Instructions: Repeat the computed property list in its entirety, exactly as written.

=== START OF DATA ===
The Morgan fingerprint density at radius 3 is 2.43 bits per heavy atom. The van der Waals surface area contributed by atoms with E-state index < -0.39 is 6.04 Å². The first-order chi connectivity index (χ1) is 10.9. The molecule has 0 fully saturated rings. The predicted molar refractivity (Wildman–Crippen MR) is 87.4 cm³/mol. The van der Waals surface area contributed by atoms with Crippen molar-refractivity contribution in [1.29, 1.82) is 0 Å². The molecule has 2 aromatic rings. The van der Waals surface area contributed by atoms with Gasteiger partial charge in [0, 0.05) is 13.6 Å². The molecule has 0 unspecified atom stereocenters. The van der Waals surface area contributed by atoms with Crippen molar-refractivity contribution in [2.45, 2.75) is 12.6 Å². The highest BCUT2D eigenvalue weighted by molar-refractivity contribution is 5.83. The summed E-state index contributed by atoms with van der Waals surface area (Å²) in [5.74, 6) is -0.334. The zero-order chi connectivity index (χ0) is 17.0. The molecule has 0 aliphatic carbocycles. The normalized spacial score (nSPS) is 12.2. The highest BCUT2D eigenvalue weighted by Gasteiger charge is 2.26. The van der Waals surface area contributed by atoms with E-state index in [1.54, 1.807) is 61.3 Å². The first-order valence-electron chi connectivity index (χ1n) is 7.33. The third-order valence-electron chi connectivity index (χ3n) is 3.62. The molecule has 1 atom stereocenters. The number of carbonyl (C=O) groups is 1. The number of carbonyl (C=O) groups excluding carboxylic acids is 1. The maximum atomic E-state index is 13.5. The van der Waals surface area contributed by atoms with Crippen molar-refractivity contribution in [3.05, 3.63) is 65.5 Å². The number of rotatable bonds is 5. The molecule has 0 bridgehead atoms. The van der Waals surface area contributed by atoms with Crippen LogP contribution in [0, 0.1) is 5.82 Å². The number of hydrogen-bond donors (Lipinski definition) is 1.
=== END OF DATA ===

The Morgan fingerprint density at radius 3 is 2.43 bits per heavy atom. The van der Waals surface area contributed by atoms with E-state index < -0.39 is 6.04 Å². The first-order chi connectivity index (χ1) is 10.9. The molecule has 0 fully saturated rings. The predicted molar refractivity (Wildman–Crippen MR) is 87.4 cm³/mol. The van der Waals surface area contributed by atoms with Crippen molar-refractivity contribution in [1.29, 1.82) is 0 Å². The molecule has 2 aromatic rings. The van der Waals surface area contributed by atoms with Gasteiger partial charge in [0, 0.05) is 13.6 Å². The molecule has 0 unspecified atom stereocenters. The van der Waals surface area contributed by atoms with Crippen molar-refractivity contribution in [2.45, 2.75) is 12.6 Å². The highest BCUT2D eigenvalue weighted by molar-refractivity contribution is 5.83. The summed E-state index contributed by atoms with van der Waals surface area (Å²) in [5.74, 6) is -0.334. The zero-order chi connectivity index (χ0) is 17.0. The molecule has 0 aliphatic carbocycles. The normalized spacial score (nSPS) is 12.2. The highest BCUT2D eigenvalue weighted by Gasteiger charge is 2.26. The van der Waals surface area contributed by atoms with E-state index in [1.54, 1.807) is 61.3 Å². The first-order valence-electron chi connectivity index (χ1n) is 7.33. The third-order valence-electron chi connectivity index (χ3n) is 3.62. The molecule has 1 atom stereocenters. The number of carbonyl (C=O) groups is 1. The number of carbonyl (C=O) groups excluding carboxylic acids is 1. The maximum atomic E-state index is 13.5. The van der Waals surface area contributed by atoms with Crippen molar-refractivity contribution in [3.05, 3.63) is 65.5 Å². The number of rotatable bonds is 5. The molecule has 0 bridgehead atoms. The van der Waals surface area contributed by atoms with Crippen LogP contribution in [0, 0.1) is 5.82 Å². The number of hydrogen-bond donors (Lipinski definition) is 1.